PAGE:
Lauren Atkinson placed second overall at last year's Thelma and Louise Half Marathon. [Photo courtesy of Aktiva Sport Photography]

“Thelma and Louise” drove off the Shafer Trail and into pop culture history 24 years ago this week, but their spirits live on at an annual race along the Colorado River, not far below their final resting place.

Moab Half Marathon president and owner Ranna Bieschke said the fictional duo’s strong bonds are an inspiration to the 600 women who will compete early next month in the Thelma and Louise Half Marathon and Relay.

Actually, the word “compete” is probably the wrong one to use. According to Bieschke, most runners at the women-only race are not fiercely competitive in the way that some male athletes are.

“It’s just a different energy,” she said. “Women tend to support each other a little bit more.”

“It’s not just about running the race,” she added. “It’s about the bonds and the camaraderie.”

The race, which will kick off at 6:30 a.m. on Saturday, June 6, begins and ends at the Gold Bar Campground on state Route 279. Runners are expected to complete the half marathon within three and a half hours, and that 16-minute-per-mile pace shouldn’t be too challenging, since the largely flat course has an elevation gain of just 20 feet.

In addition to the half marathon, the relay is returning for its second year. Relay teams feature two women who take turns in both directions along the course; part of their journey includes a boat shuttle trip along the Colorado River, courtesy of Canyonlands by Day and Night.

Along the way, runners and relay team members will pass by eight aid stations – including the Brad Pitt Stop, where volunteers dress up as the then-unknown actor’s breakout role.

Bieschke is still looking for six to seven volunteers from a local organization to help out at one more aid station. In exchange for their support, Moab Half Marathon will donate funding to their group.

“It’s a great way for a group to make some money and have some fun,” she said. “The runners are especially appreciative in this race, and you’re outside in this beautiful environment.”

Participants will also encounter familiar sights along the course, such as the likeness of the “Rastafarian biker” who appears in the movie, which was filmed partly at Dead Horse Point State Park and other locations around Moab.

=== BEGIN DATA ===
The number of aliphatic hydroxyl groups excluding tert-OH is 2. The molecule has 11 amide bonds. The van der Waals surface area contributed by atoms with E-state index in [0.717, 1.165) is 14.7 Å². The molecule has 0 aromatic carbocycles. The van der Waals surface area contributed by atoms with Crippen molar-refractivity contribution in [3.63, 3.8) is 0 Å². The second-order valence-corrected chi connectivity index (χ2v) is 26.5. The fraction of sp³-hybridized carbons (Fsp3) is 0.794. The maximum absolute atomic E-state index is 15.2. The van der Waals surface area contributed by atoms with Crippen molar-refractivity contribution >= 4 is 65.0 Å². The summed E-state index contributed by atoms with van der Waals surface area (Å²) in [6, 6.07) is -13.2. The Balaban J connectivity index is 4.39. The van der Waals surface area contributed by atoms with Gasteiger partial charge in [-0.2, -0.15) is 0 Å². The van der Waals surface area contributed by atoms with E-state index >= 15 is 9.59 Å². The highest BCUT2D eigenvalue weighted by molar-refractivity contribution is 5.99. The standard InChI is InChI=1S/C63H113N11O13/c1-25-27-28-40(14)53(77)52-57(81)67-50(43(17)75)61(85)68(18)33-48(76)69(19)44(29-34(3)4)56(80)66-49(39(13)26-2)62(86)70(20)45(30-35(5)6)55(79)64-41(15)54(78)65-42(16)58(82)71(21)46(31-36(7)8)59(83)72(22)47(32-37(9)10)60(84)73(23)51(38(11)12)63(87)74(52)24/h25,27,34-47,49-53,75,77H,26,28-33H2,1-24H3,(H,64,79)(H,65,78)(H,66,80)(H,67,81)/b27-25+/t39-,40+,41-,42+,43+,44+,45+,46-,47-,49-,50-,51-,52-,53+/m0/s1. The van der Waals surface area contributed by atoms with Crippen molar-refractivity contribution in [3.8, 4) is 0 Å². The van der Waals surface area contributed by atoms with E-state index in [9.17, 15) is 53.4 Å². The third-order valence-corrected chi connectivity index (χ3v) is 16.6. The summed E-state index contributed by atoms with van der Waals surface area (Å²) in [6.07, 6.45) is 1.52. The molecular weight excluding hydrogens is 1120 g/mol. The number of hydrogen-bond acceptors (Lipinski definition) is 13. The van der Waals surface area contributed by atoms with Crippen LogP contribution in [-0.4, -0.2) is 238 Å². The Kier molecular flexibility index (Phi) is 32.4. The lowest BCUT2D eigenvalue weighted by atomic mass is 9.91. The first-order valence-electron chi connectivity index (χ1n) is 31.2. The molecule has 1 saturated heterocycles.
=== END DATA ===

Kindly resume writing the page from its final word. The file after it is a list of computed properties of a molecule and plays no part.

After the race and relay, the half marathon will hold an awards ceremony, where participants will have the chance to win prizes – and test their knowledge of the movie – during a trivia contest.

Bieschke knew all about “Thelma and Louise” when she moved to Moab, and the name for the half marathon came naturally when she and other race organizers began to plan for an all-women’s race.

“I saw the movie when it came out in 1991, and it just really had a profound effect on me,” she said. “I don’t think I’ll ever forget it.”

She said she believes the name of the event is a lure for many other women who travel from 35 states for the chance to participate.

“I think that part of it is it’s ‘Thelma and Louise,’ and not ‘The Tinkerbells,’” she said.

Participants register using their real names, but only one of two names will appear on their racing bibs.

“It’s always kind of interesting to see who picks Thelma, and who picks Louise,” she said. “It’s always Louise more than Thelma, but not by a lot.”

In keeping with the movie’s spirit, funds from the race benefit Girls on the Run and Seekhaven.

Girls on the Run teaches girls in the third through eighth grades about health, friendship, body image, self-esteem and community service, offering them positive group experiences with their peers, as well as role models for healthy lifestyles.

Moab-based Seekhaven provides emergency shelter for victims of domestic violence and sexual assault. Other services include crisis counseling, a 24-hour hotline, a resource center, education and awareness, and help with referrals.

Bieschke said that both organizations’ commitment to women embodies the heart of the movie.

“It made sense that those would be the two charities we focus on,” she said.

Participants can pick up their packets ahead of time on Friday, June 5, from 4 to 8 p.m. at the Moab Arts and Recreation Center (MARC), 111 E. 100 North; tickets will also be available for a pasta dinner at the MARC from 5 to 8 p.m. The dinner will help raise money for the Grand County High School Marching Band.

Half marathon and relay finds inspiration in pop culture icons

“It’s just a different energy … Women tend to support each other a little bit more.”

When: Saturday, June 6, at 6:30 a.m.

Where: Gold Bar Campground, state Route 279 (Potash Road). The road will be closed to through traffic between 5:30 and 10 a.m.

Cost: $95 per person for the half marathon; $99 per person for the relay

Information: Call 435-259-4525, or go to

For more information, call 435-259-4525, or go to